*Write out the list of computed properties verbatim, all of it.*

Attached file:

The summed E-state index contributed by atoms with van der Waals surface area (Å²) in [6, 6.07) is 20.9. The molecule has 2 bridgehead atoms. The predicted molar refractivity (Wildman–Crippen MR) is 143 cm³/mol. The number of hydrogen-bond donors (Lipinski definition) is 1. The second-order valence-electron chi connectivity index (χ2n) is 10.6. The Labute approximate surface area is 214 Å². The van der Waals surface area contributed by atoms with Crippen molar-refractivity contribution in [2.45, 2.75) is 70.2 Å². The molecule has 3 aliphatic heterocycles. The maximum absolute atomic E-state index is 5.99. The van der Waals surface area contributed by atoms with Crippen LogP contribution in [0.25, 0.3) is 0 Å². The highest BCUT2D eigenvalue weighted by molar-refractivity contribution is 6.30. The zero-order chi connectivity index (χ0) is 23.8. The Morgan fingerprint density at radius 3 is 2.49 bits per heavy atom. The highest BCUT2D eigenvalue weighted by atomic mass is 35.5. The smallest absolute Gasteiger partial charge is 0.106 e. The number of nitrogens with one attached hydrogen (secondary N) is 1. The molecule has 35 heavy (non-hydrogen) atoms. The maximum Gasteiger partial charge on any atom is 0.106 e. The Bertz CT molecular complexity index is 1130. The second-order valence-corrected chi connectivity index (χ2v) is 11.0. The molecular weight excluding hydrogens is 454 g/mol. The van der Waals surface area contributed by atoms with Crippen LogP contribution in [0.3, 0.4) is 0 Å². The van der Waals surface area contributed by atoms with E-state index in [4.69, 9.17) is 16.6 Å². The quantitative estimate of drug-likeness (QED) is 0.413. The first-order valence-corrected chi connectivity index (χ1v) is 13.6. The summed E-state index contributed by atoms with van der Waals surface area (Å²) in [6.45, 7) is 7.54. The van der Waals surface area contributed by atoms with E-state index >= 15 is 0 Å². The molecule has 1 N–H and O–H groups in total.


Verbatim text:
The summed E-state index contributed by atoms with van der Waals surface area (Å²) in [6, 6.07) is 20.9. The molecule has 2 bridgehead atoms. The predicted molar refractivity (Wildman–Crippen MR) is 143 cm³/mol. The number of hydrogen-bond donors (Lipinski definition) is 1. The second-order valence-electron chi connectivity index (χ2n) is 10.6. The Labute approximate surface area is 214 Å². The van der Waals surface area contributed by atoms with Crippen molar-refractivity contribution in [2.45, 2.75) is 70.2 Å². The molecule has 3 aliphatic heterocycles. The maximum absolute atomic E-state index is 5.99. The van der Waals surface area contributed by atoms with Crippen LogP contribution in [0.25, 0.3) is 0 Å². The highest BCUT2D eigenvalue weighted by molar-refractivity contribution is 6.30. The zero-order chi connectivity index (χ0) is 23.8. The Morgan fingerprint density at radius 3 is 2.49 bits per heavy atom. The highest BCUT2D eigenvalue weighted by atomic mass is 35.5. The smallest absolute Gasteiger partial charge is 0.106 e. The number of nitrogens with one attached hydrogen (secondary N) is 1. The molecule has 35 heavy (non-hydrogen) atoms. The maximum Gasteiger partial charge on any atom is 0.106 e. The Bertz CT molecular complexity index is 1130. The second-order valence-corrected chi connectivity index (χ2v) is 11.0. The molecular weight excluding hydrogens is 454 g/mol. The van der Waals surface area contributed by atoms with Crippen LogP contribution in [0.3, 0.4) is 0 Å². The van der Waals surface area contributed by atoms with E-state index in [4.69, 9.17) is 16.6 Å². The quantitative estimate of drug-likeness (QED) is 0.413. The first-order valence-corrected chi connectivity index (χ1v) is 13.6. The summed E-state index contributed by atoms with van der Waals surface area (Å²) in [6.45, 7) is 7.54. The van der Waals surface area contributed by atoms with E-state index >= 15 is 0 Å². The molecule has 1 N–H and O–H groups in total.